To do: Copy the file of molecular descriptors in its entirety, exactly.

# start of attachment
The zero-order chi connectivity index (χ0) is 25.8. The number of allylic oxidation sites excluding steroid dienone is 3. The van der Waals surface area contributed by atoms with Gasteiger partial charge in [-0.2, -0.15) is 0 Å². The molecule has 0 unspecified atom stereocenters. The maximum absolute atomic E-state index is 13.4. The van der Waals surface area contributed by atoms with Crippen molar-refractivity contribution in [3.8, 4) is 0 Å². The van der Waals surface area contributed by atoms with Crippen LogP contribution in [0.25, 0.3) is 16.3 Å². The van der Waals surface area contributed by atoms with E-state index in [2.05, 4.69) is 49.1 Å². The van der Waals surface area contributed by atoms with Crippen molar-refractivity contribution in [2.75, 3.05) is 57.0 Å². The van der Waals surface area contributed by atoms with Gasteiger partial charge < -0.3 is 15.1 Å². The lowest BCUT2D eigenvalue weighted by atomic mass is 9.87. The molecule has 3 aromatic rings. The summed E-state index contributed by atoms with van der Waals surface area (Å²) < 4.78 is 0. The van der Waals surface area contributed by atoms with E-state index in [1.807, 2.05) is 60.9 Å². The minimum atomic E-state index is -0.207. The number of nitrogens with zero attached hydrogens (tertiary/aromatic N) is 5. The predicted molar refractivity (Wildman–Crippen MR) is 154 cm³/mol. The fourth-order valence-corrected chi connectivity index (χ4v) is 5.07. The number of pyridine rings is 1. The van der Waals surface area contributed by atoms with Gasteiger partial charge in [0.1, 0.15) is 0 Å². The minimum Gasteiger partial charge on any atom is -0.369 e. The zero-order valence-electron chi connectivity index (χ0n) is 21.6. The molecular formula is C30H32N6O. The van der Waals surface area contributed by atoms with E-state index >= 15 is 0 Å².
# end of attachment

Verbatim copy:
The zero-order chi connectivity index (χ0) is 25.8. The number of allylic oxidation sites excluding steroid dienone is 3. The van der Waals surface area contributed by atoms with Gasteiger partial charge in [-0.2, -0.15) is 0 Å². The molecule has 0 unspecified atom stereocenters. The maximum absolute atomic E-state index is 13.4. The van der Waals surface area contributed by atoms with Crippen molar-refractivity contribution in [3.8, 4) is 0 Å². The van der Waals surface area contributed by atoms with Crippen LogP contribution in [0.25, 0.3) is 16.3 Å². The van der Waals surface area contributed by atoms with E-state index in [2.05, 4.69) is 49.1 Å². The van der Waals surface area contributed by atoms with Crippen molar-refractivity contribution in [2.75, 3.05) is 57.0 Å². The van der Waals surface area contributed by atoms with Gasteiger partial charge < -0.3 is 15.1 Å². The lowest BCUT2D eigenvalue weighted by atomic mass is 9.87. The molecule has 3 aromatic rings. The summed E-state index contributed by atoms with van der Waals surface area (Å²) < 4.78 is 0. The van der Waals surface area contributed by atoms with E-state index in [1.807, 2.05) is 60.9 Å². The minimum atomic E-state index is -0.207. The number of nitrogens with zero attached hydrogens (tertiary/aromatic N) is 5. The predicted molar refractivity (Wildman–Crippen MR) is 154 cm³/mol. The fourth-order valence-corrected chi connectivity index (χ4v) is 5.07. The number of pyridine rings is 1. The van der Waals surface area contributed by atoms with Gasteiger partial charge in [0.1, 0.15) is 0 Å². The minimum Gasteiger partial charge on any atom is -0.369 e. The zero-order valence-electron chi connectivity index (χ0n) is 21.6. The molecular formula is C30H32N6O. The van der Waals surface area contributed by atoms with E-state index >= 15 is 0 Å².